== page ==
Poverty and InequalitySexual and Reproductive HealthFamily, Maternal & Child HealthMethodology

Impact of intimate partner violence on children's well-child care and medical home

TitleImpact of intimate partner violence on children's well-child care and medical home
Publication TypeJournal Article
Year of Publication2008
AuthorsBair-Merritt, MH, Crowne, SS, Burrell, L, Caldera, D, Cheng, TL, Dugqan, AK
ISBN Number00314005 (ISSN)
KeywordsAdult, article, battered woman, Battered Women, behavior disorder, caregiver, Caregivers, child abuse, Child Behavior Disorders, child care, child health care, Child Health Services, Child Welfare, Child, Preschool, cohort analysis, Cohort Studies, demography, depression, family stress, Female, follow up, Follow-Up Studies, health care utilization, Health service use, home environment, human, Humans, immunization, Immunizations, Infant, Infant, Newborn, Intimate partner violence, major clinical study, Male, Medical home, mother child relation, Mother-Child Relations, neglect, newborn, Partner violence, Pediatric provider-caregiver relationship, Pregnancy, preschool child, priority journal, Probability, psychological aspect, questionnaire, Questionnaires, Retrospective Studies, retrospective study, Risk Assessment, social aspect, Spouse Abuse, statistical analysis, statistics, substance abuse, United States, Utilization Review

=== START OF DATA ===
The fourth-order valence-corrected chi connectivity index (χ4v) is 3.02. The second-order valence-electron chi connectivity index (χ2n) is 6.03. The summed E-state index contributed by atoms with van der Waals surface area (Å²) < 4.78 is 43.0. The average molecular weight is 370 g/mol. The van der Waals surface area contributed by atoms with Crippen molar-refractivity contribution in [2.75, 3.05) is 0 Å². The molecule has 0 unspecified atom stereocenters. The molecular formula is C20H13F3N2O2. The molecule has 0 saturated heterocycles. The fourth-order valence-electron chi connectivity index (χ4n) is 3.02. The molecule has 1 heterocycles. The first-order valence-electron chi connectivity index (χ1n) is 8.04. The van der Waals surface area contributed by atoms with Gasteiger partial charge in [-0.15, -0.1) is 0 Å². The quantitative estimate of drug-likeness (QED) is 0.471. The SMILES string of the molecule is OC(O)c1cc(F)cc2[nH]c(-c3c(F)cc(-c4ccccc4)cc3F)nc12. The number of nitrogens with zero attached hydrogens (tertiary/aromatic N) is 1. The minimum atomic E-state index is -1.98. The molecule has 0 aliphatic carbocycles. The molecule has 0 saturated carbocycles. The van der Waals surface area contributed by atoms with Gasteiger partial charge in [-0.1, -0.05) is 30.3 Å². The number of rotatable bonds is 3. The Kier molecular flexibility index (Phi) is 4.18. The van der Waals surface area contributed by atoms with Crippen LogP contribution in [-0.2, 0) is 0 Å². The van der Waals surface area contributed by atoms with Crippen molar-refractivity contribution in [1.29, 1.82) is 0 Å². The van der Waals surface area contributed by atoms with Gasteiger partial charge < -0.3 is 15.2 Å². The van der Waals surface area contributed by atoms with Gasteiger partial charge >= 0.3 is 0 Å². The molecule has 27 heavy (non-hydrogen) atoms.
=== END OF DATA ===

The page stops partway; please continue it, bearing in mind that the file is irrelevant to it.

OBJECTIVES. Intimate partner violence has been linked to poor child health. A continuous relationship with a primary care pediatric provider can help to detect intimate partner violence and connect families with needed services. The objectives of this study were to determine the relationship between intimate partner violence and (1) maternal report of a regular site for well-child care, (2) maternal report of a primary pediatric provider, (3) well-child visits in the first year of life, (4) up-to-date immunizations at 2 years of age, (5) maternal report of medical neglect, and (6) maternal report of the pediatric provider-caregiver relationship. METHODS. This retrospective cohort study evaluated data from 209 at-risk families participating in the evaluation of the Healthy Families Alaska program. Research staff interviewed mothers near the time of an index child's birth and again at the child's second birthday. Medical charts were abstracted for information on well-child visits and immunizations. RESULTS. Mothers who disclosed intimate partner violence at the initial interview (n = 62) were significantly less likely to report a regular site for well-child care or a primary pediatric provider. In multivariable models, children of mothers who disclosed intimate partner violence tended to be less likely to have the recommended 5 well-child visits within the first year of life and were significantly less likely to be fully immunized at 2 years of age. Differences in medical neglect were not statistically significant. Of mothers who reported a specific primary pediatric provider, those with intimate partner violence histories trusted this provider less and tended to rate less favorably pediatric provider- caregiver communication and the overall quality of the pediatric provider-caregiver relationship. CONCLUSIONS. Future research should explore effective ways to link intimate partner violence-exposed children with a medical home and a primary pediatric provider and to improve relationships between pediatric providers and caregivers who face violence at home. Copyright © 2008 by the American Academy of Pediatrics.